Interpreters and translators convert information from one language into another language. Interpreters work in spoken or sign language; translators work in written language.
Interpreters work in schools, hospitals, courtrooms, and conference centers. Some work for translation companies or individual organizations, and many translators also work from home. Self-employed interpreters and translators frequently have variable work schedules. Most interpreters and translators work full time during regular business hours.
Although interpreters and translators typically need at least a bachelor's degree, the most important requirement is to have native-level proficiency in English and at least one other language. Many complete job-specific training programs.
The median annual wage for interpreters and translators was $44,190 in May 2015.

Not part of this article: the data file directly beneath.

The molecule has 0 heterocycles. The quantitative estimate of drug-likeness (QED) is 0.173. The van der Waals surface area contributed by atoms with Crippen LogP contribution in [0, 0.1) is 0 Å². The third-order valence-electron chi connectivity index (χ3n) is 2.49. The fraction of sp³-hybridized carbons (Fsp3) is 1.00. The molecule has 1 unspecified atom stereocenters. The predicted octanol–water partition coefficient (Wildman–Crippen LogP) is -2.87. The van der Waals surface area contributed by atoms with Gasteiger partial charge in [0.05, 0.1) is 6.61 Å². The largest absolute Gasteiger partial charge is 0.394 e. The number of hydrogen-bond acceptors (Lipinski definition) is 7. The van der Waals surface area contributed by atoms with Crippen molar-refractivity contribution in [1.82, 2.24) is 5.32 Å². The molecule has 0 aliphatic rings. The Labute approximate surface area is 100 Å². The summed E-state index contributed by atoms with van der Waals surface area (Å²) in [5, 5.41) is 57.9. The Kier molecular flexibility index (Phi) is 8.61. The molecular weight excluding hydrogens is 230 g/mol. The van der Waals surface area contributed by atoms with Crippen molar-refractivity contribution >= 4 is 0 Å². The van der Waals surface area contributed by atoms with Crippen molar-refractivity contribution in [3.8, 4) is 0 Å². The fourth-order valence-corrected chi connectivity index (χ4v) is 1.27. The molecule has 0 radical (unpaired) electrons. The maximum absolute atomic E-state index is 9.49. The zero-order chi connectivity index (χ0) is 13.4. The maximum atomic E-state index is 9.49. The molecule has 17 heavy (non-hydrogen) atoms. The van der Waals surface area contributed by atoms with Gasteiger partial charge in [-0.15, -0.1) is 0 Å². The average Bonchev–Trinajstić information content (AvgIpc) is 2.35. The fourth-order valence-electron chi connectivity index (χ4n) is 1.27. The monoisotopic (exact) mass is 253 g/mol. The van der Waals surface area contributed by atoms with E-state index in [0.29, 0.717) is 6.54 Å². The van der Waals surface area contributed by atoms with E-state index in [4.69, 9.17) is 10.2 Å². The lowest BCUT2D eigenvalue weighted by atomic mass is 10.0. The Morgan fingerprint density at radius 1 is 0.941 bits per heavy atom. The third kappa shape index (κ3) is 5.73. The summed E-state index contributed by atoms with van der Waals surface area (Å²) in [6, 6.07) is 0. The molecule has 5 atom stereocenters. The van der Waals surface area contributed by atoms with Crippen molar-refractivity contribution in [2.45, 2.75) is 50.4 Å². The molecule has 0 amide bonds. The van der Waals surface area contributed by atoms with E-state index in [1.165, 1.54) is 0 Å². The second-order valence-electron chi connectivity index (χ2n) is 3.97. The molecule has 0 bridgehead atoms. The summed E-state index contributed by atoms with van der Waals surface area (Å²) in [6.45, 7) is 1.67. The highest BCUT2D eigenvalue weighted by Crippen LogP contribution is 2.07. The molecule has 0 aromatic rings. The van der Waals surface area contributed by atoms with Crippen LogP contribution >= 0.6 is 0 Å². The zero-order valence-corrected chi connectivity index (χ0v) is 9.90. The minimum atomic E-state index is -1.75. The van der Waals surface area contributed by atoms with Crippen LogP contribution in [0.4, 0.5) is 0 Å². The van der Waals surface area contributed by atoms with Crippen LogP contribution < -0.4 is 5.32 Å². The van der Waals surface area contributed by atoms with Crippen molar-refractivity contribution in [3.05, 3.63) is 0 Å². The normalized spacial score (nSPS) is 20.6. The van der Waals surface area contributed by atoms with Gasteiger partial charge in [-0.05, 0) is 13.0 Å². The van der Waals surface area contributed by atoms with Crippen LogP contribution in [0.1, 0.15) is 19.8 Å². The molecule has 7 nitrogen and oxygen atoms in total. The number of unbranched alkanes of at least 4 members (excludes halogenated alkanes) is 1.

Employment of interpreters and translators is projected to grow 29 percent from 2014 to 2024, much faster than the average for all occupations. Employment growth will be driven by increasing globalization and by large increases in the number of non-English-speaking people in the United States. Job prospects should be best for those who have professional certification.
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Learn more about interpreters and translators by visiting additional resources, including O*NET, a source on key characteristics of workers and occupations.